3 Rock-Solid Income Shares In Singapore With Dividend Yields Above 4%
Dividends, who doesn’t love ’em?
Dividends can be a form of passive income to supplement our salary or even sustain our lifestyle when we have retired.
However, not all dividends are made equal.
A company with a lower dividend yield can sometimes be a better dividend share than a company with a higher dividend yield.
A high dividend yield, as compared to its peers, may mean that the company is fundamentally weak and thus, has a depressed share price. On the other hand, a low dividend yield does not mean that the company is “lousy”. It may mean that the company’s share price has run up a lot due to its strong market position.
Instead of looking at dividend yields alone, we should focus on three other aspects of a company if we are investing in it for its dividends. Those factors are:
- Earnings and free cash flow growth (and hence, dividend growth)
- Dividend payout ratio
- Balance sheet strength
Why focus on the three factors above?
1. Earnings and free cash flow growth
Firstly, dividend companies should exhibit stable growth in both earnings and free cash flow. Earnings or net profit are what is left from sales after a company pays off all its expenses.
On the other hand, free cash flow is cash flow from operations minus capital expenditure. A company’s free cash flow shows how much money the firm has to pay out dividends to shareholders, or strengthen its balance sheet, among other things.
A company with consistently growing earnings and free cash flow shows that it has a strong business, and that’s what investors want. Such a company would also be inclined to pay out higher dividends as its business grows over time.
On the flip side, a company with falling earnings and free cash flow would be pressured to cut dividends or worst still, stop paying dividends entirely, to sustain its business.
2. Dividend payout ratio
The dividend payout ratio tells investors what percentage of a company’s earnings or free cash flow are paid out yearly as a dividend. I prefer companies that pay less than 80% of their free cash flows as dividends as that leaves space for dividend growth in the future if free cash flow were to stay stagnant.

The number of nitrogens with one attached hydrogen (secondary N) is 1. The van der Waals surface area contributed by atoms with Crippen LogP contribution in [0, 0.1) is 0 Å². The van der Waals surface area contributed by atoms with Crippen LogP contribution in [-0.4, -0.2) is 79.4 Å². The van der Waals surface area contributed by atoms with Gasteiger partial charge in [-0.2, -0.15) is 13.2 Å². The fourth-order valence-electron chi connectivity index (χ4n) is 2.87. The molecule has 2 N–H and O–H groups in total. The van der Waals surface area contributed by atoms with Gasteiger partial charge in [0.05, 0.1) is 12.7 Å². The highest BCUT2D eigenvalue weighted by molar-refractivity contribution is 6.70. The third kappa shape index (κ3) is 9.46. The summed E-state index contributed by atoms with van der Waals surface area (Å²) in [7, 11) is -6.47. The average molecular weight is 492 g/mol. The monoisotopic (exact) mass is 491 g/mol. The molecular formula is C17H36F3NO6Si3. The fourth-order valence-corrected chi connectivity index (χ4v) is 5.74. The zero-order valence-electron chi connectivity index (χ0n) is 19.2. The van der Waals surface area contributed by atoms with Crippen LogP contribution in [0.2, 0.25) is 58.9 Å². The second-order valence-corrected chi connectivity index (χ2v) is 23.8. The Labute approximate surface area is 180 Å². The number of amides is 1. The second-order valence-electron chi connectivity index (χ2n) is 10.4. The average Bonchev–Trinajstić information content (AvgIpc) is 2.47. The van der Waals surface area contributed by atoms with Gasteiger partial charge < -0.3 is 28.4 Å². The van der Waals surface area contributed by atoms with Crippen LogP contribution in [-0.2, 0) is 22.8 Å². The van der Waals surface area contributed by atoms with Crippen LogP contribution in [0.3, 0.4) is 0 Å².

On the other hand, companies that pay out more than 100% of their earnings or free cash flow as dividends have to cut dividends to bring them to more sustainable levels. This is a general guide, as some companies do pay out more than 100% of their earnings if they don’t see a need for the cash.
3. Balance sheet strength
The balance sheet reveals the financial strength of a business.
Companies with lots of cash and little or no debt have the financial muscle to navigate through any tough business conditions. Such companies also have the leeway to pay out higher dividends instead of worrying about paying off their debt.
As I mentioned earlier, free cash flow can be used to pay dividends or pay off debt. If a company doesn’t have loans to deal with, it can focus on things that matter, such as keeping shareholders happy with higher dividends or reinvesting into its business further growth.
If a company possesses all of the above three factors, and has a high dividend yield to boot, it could mean we have found a dividend gem.
With that, let’s look at three companies that could be strong candidates to be in a dividend investor’s portfolio.
Those companies also have dividends yields of above 4% each, which handsomely beat Singapore’s long-term average inflation rate of about 3%.
Company #1: HRnetGroup Ltd
HRnetGroup Ltd (SGX: CHZ) is the biggest recruitment firm in the Asia-Pacific region, excluding Japan. The company went public in 2017.
HRnetGroup has exhibited growth in its net profit and free cash flow in 2018. Its dividend payout ratio has also been conservative at around 50%.
|Net profit (S$' million)||41.3||48.2|
|Free cash flow (S$' 000)||34.3||49.9|
|Dividend per share (Singapore cents)||2.3||2.8|
|Dividend payout ratio||50.2%||53.7%|
|Net cash position (S$' million)||289.1||281.8|
As of 30 September 2019, HRnetGroup had cash and cash equivalents of S$238.7 million with no bank borrowings. In terms of cash requirements, the company needs around S$126 million for working capital purposes, mergers and acquisitions, and investments. Therefore, HRnetGroup has plenty of cash on its balance sheet for use, including paying out higher dividends if it wishes to.